In daytime, three white sails provide protection from the sun; at night, lighted canopies create a warm, intimate atmosphere for elegant dining.
Santa Monica Place, one of the most popular public gathering spots in this southern California Eden, has a storied history serving as backdrop to several films and television shows since its 1980 opening, most notably Pretty in Pink, Terminator 2: Judgment Day and Beverly Hills, 90210. Architecturally, its California Cool pedigree could not be higher: it was designed by world renowned architect Frank Gehry early in his career, and only recently was it remodeled as an outdoor mall by another icon of retail design, Jon Jerde, in 2010.
The shopping mall is located at the southern end of the Third Street Promenade and is only two blocks from the beach and Santa Monica Pier, another storied location depicted in film and literature.
Perched atop the third level of the new Santa Monica Place Mall is a trendy restaurant, the Redwood Grille, designed by architect Stephen Francis Jones, founder of SF Jones Architects, specialists in designing restaurants, hotels and spas around the world. For more than 20 years Jones has made a name with his designs for such popular dining environments as Wolfgang Puck’s Spago in Beverly Hills (his first association with the noted chef), the Lucky Strikes Lanes retro bowling/nightclub chain, and Ten Pin Alley for Ashton Kutcher’s Dolce Group in Atlanta. The Redwood Grille features classic American cuisine and great views of Santa Monica Bay and the beach.
Redwood Grille is SF Jones’s retrofit of an existing restaurant where Jones reoriented the interior spaces toward the entry and created a new 2,500 sq. ft. patio space opening onto the Third Street Promenade. “The biggest challenge,” said Jones in a release, “was to work with the bones of what was there and to create an engaging design. In every restaurant, I try to create multiple intimate spaces that relate to the whole.” Redwood Grille features ample redwood wall paneling, sophisticated furnishings and a number of private spaces to encourage intimacy, as well as a glass-walled exhibition kitchen to promote interest and a sense of drama. Perhaps most prominent are a set of three patio shade sails, an iconic feature of the restaurant that has done much to sell it as a popular place for hosting outdoor events. (The patio sails shine as the most visible manifestation of the restaurant, a moody nighttime photo of them is featured on the restaurant’s website.)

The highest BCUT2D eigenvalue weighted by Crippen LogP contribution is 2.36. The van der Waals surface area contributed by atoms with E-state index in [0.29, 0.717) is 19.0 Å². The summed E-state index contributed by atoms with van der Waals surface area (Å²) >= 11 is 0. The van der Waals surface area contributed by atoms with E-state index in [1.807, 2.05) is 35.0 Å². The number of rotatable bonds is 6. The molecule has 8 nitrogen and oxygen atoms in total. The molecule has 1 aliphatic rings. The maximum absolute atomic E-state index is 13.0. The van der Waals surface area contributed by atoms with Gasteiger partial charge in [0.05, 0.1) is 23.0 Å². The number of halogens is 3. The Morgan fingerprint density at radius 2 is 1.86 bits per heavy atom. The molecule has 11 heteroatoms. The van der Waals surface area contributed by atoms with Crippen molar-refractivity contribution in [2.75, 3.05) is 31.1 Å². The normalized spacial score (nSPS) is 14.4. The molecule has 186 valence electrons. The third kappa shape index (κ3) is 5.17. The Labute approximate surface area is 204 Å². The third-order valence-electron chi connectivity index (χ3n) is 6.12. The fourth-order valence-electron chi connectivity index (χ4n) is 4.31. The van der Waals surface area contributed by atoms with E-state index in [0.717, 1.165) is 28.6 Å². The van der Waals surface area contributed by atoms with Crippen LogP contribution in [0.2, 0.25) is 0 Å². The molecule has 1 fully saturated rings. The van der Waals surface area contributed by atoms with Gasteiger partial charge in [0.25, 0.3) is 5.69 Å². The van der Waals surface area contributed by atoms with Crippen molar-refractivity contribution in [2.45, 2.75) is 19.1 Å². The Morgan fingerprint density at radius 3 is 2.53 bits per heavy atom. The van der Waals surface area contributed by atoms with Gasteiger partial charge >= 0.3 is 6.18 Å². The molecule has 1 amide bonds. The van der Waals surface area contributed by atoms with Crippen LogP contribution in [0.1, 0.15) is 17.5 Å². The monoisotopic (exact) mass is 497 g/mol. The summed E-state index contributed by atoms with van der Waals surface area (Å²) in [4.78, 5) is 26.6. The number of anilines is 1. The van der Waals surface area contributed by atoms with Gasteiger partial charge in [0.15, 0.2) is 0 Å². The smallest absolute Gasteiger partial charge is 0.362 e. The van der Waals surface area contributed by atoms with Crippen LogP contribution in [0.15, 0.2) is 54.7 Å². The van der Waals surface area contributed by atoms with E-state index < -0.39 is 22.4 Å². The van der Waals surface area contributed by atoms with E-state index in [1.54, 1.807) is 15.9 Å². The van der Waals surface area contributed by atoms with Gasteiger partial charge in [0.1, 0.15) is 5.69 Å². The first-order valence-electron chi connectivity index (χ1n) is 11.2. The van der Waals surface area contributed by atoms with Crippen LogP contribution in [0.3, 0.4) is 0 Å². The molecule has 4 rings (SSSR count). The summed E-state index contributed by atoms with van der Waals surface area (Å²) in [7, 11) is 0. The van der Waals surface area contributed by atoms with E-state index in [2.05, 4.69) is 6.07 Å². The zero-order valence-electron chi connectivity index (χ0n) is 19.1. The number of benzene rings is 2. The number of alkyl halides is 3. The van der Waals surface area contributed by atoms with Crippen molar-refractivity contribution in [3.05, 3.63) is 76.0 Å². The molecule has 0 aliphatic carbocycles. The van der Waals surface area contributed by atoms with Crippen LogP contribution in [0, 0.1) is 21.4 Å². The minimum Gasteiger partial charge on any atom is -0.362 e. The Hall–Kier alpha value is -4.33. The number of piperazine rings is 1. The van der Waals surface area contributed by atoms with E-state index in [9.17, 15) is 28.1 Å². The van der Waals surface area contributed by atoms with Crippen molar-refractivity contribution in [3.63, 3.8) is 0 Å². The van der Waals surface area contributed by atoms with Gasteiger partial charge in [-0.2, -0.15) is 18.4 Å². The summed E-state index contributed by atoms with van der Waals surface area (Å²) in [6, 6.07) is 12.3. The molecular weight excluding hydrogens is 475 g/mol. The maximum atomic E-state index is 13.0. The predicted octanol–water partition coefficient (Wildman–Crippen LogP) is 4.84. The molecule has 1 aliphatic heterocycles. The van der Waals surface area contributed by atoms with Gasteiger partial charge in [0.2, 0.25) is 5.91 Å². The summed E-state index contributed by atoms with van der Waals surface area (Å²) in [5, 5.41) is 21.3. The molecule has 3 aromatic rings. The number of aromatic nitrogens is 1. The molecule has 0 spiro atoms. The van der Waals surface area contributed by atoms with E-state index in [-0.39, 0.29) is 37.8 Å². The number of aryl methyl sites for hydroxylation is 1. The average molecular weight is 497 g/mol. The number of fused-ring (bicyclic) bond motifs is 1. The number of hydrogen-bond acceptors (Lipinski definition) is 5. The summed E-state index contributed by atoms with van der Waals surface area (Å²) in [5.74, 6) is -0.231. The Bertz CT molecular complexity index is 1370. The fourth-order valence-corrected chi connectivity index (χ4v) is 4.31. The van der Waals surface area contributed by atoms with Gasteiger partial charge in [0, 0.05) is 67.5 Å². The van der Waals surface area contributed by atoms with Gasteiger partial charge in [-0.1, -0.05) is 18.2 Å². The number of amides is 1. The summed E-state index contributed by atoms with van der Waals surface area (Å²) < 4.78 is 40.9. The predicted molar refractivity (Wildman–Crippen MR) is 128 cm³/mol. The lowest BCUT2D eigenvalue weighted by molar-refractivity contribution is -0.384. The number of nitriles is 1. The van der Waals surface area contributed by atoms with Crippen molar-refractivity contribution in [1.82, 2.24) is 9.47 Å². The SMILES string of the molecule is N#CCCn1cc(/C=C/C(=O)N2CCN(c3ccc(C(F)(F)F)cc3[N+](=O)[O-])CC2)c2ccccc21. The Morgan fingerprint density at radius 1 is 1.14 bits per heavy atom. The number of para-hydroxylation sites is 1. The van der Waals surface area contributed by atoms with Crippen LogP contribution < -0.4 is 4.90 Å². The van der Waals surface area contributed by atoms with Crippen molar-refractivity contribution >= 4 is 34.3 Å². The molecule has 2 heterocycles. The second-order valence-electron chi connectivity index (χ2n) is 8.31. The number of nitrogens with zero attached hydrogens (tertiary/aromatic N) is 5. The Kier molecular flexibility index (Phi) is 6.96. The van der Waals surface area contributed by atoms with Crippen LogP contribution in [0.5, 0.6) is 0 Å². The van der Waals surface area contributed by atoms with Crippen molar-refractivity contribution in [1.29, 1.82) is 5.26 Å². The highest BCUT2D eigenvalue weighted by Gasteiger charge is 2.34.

In daytime, the three white sails provide protection from the sun; at night the lighted shade canopies create a warm, intimate atmosphere for elegant dining.
Engineered to meet 90 mph winds and seismic codes, the three tensioned panels are made of FR sailcloth manufactured for high durability in the toughest of ocean weather, the fabric normally used on competition sailboats. The fabric is fitted over custom steel framework. Framing for the 10-ft. to 13-ft. high support posts, the spreader bars and compression bars are powder coated with aluminum paint. Fabric connections are stainless steel marine grade fittings.
Designed to complement the restaurant’s thematic motif, the three shade sails covering the Redwood Grille Patio have the best view in town of the Santa Monica waterfront scene.
Bruce N. Wright, AIA, a licensed architect, is a media consultant to architects, engineers and designers, and writes frequently about fabric-based design.